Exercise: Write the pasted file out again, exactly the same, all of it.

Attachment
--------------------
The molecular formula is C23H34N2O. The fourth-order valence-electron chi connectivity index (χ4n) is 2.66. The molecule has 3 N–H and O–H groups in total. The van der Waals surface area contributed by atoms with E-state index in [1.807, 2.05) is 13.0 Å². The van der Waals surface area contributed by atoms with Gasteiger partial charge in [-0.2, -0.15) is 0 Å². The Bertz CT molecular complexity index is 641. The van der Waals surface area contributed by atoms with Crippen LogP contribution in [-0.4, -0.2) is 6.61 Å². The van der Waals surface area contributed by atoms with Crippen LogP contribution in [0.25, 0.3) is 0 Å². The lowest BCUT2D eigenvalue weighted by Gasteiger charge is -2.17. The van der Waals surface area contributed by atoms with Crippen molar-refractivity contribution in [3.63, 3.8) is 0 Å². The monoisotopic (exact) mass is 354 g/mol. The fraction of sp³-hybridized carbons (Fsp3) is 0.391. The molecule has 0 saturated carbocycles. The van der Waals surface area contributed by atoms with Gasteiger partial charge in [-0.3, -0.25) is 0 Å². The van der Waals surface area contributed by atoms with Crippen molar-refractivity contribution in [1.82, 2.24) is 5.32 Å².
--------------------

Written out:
The molecular formula is C23H34N2O. The fourth-order valence-electron chi connectivity index (χ4n) is 2.66. The molecule has 3 N–H and O–H groups in total. The van der Waals surface area contributed by atoms with E-state index in [1.807, 2.05) is 13.0 Å². The van der Waals surface area contributed by atoms with Gasteiger partial charge in [-0.2, -0.15) is 0 Å². The Bertz CT molecular complexity index is 641. The van der Waals surface area contributed by atoms with Crippen LogP contribution in [-0.4, -0.2) is 6.61 Å². The van der Waals surface area contributed by atoms with Crippen LogP contribution in [0.25, 0.3) is 0 Å². The lowest BCUT2D eigenvalue weighted by Gasteiger charge is -2.17. The van der Waals surface area contributed by atoms with Crippen molar-refractivity contribution in [3.63, 3.8) is 0 Å². The monoisotopic (exact) mass is 354 g/mol. The fraction of sp³-hybridized carbons (Fsp3) is 0.391. The molecule has 0 saturated carbocycles. The van der Waals surface area contributed by atoms with Gasteiger partial charge in [-0.3, -0.25) is 0 Å². The van der Waals surface area contributed by atoms with Crippen molar-refractivity contribution in [1.82, 2.24) is 5.32 Å².